This weekend’s UFC main event between Leon Edwards and Belal Muhammad might well decide the identity of a future recipient of a welterweight title shot, but it could also go a long way to selecting Colby Covington’s next opponent.
The brash Covington has been absent from the cage since a one-sided win against Tyron Woodley last year, a fight in which he rebounded from the TKO defeat he suffered against Kamaru Usman in his maiden world title shot in December 2019. Since then, several names have tried to tempt him to return, most recently Leon Edwards, but Belal Muhammad says that he will place himself firmly in the conversation if and when he defeats Edwards late Saturday night.
And as he told the media in Las Vegas, including TheMacLife, it will be a pleasure to punch that man in the face.
“I’m not going to be one of those guys that’s going to sit, especially if it’s Colby Covington,” Muhammad said of his potential next move. “After this fight, that’s who’s next and I hate that guy’s guts. If I ever see that guy in the street I’m hitting him.
“Obviously that’s a fight I would want before Usman, because stylistically that’s a fight that makes sense and that’s going to prepare you for the Usman fight, who’s the champion. So for me, it’s just keeping the momentum going. If I could keep fighting, if God willing I’m healthy, I win this fight and if they wanna get me back here a month later against Colby, why not? I’m down.”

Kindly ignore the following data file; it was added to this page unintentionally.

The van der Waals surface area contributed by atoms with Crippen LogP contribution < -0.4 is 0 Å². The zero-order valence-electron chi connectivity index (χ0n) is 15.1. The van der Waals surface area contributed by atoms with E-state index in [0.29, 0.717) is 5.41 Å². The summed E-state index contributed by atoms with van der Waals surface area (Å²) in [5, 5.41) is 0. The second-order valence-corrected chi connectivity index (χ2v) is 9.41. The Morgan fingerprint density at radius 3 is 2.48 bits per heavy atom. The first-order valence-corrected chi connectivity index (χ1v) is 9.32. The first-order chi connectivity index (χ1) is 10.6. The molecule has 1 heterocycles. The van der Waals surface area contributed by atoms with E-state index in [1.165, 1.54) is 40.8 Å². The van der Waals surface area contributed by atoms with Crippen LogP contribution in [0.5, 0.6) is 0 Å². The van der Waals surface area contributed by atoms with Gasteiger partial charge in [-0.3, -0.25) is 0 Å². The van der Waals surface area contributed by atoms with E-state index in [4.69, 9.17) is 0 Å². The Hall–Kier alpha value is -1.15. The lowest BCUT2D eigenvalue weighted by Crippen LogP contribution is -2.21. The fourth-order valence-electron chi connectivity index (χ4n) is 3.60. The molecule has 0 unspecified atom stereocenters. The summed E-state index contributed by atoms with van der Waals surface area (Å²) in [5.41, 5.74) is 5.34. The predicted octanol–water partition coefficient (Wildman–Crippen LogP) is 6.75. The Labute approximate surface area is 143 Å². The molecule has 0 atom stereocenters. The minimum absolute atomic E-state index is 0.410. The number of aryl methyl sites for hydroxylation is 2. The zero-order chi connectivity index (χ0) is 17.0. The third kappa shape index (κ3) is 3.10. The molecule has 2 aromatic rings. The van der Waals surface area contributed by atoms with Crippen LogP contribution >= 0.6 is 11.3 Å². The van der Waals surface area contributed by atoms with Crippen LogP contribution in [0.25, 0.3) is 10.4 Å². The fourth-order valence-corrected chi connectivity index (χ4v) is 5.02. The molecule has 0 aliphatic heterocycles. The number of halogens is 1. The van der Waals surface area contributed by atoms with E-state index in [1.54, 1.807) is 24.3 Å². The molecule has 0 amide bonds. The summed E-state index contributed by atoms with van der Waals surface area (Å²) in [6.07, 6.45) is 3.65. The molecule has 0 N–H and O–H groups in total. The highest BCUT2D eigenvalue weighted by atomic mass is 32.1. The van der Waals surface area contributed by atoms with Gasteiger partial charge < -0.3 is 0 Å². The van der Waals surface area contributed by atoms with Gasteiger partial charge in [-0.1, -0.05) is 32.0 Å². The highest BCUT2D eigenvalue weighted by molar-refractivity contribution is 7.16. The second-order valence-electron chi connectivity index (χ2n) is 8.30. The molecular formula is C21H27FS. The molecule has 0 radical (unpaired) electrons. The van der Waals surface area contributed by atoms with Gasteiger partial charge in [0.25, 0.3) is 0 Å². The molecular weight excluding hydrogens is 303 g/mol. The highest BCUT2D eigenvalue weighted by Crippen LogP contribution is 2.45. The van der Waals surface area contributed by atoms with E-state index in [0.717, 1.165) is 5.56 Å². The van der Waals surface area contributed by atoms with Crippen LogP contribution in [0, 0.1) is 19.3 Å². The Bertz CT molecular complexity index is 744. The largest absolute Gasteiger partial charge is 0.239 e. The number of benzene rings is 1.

And as for why he feels so strongly, Muhammad explains that — much like a lot of the roster — he is tired of Covington’s schtick.
“I just hate evil people,” Muhammad said. “You could sit there and say, ‘It’s a character, it’s that.’ But you wanna say the things that he says and the way that he talks about people, the way he disrespects people? I’m from Chicago so those types of people, we don’t let you talk like that. So if you say something like that about people I know, people I respect, you’re gonna get slapped, you’re gonna get hurt. It’s not gonna happen, so for me, this is a sport.
“It’s martial arts, so it’s about respecting people. The way he’s disrespected religion, the way he’s disrespected Khabib who’s like the face of the Muslim MMA community. For him to do something like that and to think, ‘It’s all part of the act.’ This ain’t no act. When we see face to face, you’re gonna know that your act just got you beat up.”